Robotic Rat Bully Aids Depression Research

Intrepid researchers and roboticists at Waseda University in Japan have created a robotic rat that bullies regular rats until they become depressed

The researchers hope to create a useful laboratory setting in which to study anti-depression medications and therapies.


(Robotic rat bully)

Robotics is contributing to studies on animal behavior. Mobile robots are actually used as devices to give external stimulus to animals in several experiments. We consider that this approach can be applied to studies in psychic medicine. In psychic medicine, all new drugs are evaluated in experiments using animal models of mental disorder before using it in clinical practice. However, conventional animal models have some problems in the construct validity. The animal models should be developed through the method which is consistently associated with the theory of the mental disorders while many of conventional models had been developed by genetic manipulations or surgical operations on nerve system. We considered that a novel animal model could be developed by stress exposure using a small mobile robot. We then implemented this method to the experimental system which had been developed in our past study. An experiment was conducted using the system, and the method was then verified.

Therefore, we conclude that the animal model of depression developed by proposed method, exposing continuous attack by the robot in immature period and interactive attack in mature period, can be a novel animal model of depression.

In reading about this device, I thought about Harlan Ellison's 1967 short story I Have No Mouth And I Must Scream. The supercomputer AM that extinguished the human race kept a handful alive just to bully and torture them.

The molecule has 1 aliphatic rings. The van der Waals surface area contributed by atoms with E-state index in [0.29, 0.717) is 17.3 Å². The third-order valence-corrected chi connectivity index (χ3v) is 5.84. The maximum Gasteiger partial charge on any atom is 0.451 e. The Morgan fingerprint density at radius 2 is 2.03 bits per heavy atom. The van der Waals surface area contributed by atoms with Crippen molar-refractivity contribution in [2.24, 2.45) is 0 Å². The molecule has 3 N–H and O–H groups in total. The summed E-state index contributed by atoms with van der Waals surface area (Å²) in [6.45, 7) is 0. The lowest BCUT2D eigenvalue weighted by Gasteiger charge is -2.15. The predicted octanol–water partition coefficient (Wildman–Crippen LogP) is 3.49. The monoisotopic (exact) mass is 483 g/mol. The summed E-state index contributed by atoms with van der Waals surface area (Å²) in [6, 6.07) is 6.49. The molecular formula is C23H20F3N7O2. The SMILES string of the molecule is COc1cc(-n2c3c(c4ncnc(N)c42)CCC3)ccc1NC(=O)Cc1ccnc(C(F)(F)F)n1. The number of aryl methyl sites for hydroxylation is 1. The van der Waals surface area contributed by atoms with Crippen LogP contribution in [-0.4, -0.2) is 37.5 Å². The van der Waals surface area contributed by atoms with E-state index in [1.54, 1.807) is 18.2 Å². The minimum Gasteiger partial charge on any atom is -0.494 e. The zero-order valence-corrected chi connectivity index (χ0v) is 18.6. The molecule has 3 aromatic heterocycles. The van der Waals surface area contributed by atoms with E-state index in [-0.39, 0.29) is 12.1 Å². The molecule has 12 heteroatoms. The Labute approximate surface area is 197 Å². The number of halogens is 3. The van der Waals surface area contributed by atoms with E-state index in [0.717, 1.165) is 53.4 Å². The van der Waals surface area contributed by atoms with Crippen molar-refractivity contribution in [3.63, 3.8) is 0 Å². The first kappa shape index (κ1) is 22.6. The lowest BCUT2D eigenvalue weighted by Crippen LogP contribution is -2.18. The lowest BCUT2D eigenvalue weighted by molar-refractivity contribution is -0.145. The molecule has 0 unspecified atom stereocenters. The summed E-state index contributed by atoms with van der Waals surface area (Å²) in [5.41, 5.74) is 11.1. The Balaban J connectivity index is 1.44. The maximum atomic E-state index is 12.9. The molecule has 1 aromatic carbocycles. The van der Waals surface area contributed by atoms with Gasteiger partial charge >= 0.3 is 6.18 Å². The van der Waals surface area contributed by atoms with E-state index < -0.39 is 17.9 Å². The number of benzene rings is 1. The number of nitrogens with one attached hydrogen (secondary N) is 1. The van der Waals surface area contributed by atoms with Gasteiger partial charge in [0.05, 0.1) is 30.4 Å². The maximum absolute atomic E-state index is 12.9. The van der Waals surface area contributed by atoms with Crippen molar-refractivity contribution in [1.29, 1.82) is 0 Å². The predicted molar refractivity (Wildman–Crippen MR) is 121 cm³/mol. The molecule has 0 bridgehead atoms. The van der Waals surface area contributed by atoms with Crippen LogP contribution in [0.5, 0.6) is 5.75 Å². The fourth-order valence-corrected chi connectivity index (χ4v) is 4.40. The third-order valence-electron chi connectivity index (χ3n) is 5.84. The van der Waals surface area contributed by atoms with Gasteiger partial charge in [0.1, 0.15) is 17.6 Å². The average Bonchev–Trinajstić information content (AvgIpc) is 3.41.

But even though we could call AM any damned thing we liked, could think the foulest thoughts of fused memory banks and corroded base plates, of burnt/out circuits and shattered control bubbles, the machine would not tolerate our trying to escape...

"What does AM mean?"

Gorrister answered him. We had done this sequence a thousand times before, but it was Benny's favorite story. "At first it meant Allied Mastercomputer, and then it meant Adaptive Manipulator, and later on it developed sentience and linked itself up and they called it an Aggressive Menace, but by then it was too late, and finally called itself AM, emerging intelligence, and what it meant was I am ... cogito ergo sum ... I think, therefore I am."

...

AM said, very politely, in a pillar of stainless steel bearing bright neon lettering:

HATE. LET ME TELL
YOU HOW MUCH I'VE
COME TO HATE YOU
SINCE I BEGAN TO
LIVE. THERE ARE
387.44 MILLION MILES
OF PRINTED CIRCUITS
IN WAFER THIN LAY-
ERS THAT FILL MY
COMPLEX. IF THE
WORD HATE WAS EN-
GRAVED ON EACH
NANOANGSTROM OF
THOSE HUNDREDS OF
MILLIONS OF MILES IT
WOULD NOT EQUAL
ONE ONE-BILLIONTH
OF THE HATE I FEEL
FOR HUMANS AT THIS
MICRO-INSTANT FOR
YOU. HATE. HATE.

The activities of the AM supercomputer produced a variety of symptoms in the humans remaining alive, like madness, paranoia and depression.

From A novel method to develop an animal model of depression using a small mobile robot via MedGadget.

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